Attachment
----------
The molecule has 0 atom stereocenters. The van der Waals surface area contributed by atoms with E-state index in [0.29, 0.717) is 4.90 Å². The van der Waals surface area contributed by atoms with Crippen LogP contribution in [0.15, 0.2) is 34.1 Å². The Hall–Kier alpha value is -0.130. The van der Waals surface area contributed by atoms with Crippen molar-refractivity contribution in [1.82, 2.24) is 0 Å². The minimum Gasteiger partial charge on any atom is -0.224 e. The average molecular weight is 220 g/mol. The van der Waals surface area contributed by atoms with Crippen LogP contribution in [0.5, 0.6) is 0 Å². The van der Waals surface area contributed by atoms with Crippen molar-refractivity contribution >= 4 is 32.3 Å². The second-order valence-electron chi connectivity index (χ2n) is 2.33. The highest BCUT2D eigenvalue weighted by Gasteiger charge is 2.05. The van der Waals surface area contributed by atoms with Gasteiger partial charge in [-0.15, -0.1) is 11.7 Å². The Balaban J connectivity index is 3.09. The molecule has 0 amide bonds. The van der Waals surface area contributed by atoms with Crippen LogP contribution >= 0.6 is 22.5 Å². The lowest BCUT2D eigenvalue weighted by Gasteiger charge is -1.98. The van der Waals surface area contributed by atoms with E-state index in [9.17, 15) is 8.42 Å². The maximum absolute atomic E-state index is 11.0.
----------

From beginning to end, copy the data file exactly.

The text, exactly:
The molecule has 0 atom stereocenters. The van der Waals surface area contributed by atoms with E-state index in [0.29, 0.717) is 4.90 Å². The van der Waals surface area contributed by atoms with Crippen LogP contribution in [0.15, 0.2) is 34.1 Å². The Hall–Kier alpha value is -0.130. The van der Waals surface area contributed by atoms with Crippen molar-refractivity contribution in [1.82, 2.24) is 0 Å². The minimum Gasteiger partial charge on any atom is -0.224 e. The average molecular weight is 220 g/mol. The van der Waals surface area contributed by atoms with Crippen LogP contribution in [0.5, 0.6) is 0 Å². The van der Waals surface area contributed by atoms with Crippen molar-refractivity contribution >= 4 is 32.3 Å². The second-order valence-electron chi connectivity index (χ2n) is 2.33. The highest BCUT2D eigenvalue weighted by Gasteiger charge is 2.05. The van der Waals surface area contributed by atoms with Gasteiger partial charge in [-0.15, -0.1) is 11.7 Å². The Balaban J connectivity index is 3.09. The molecule has 0 amide bonds. The van der Waals surface area contributed by atoms with Crippen LogP contribution >= 0.6 is 22.5 Å². The lowest BCUT2D eigenvalue weighted by Gasteiger charge is -1.98. The van der Waals surface area contributed by atoms with E-state index in [9.17, 15) is 8.42 Å². The maximum absolute atomic E-state index is 11.0.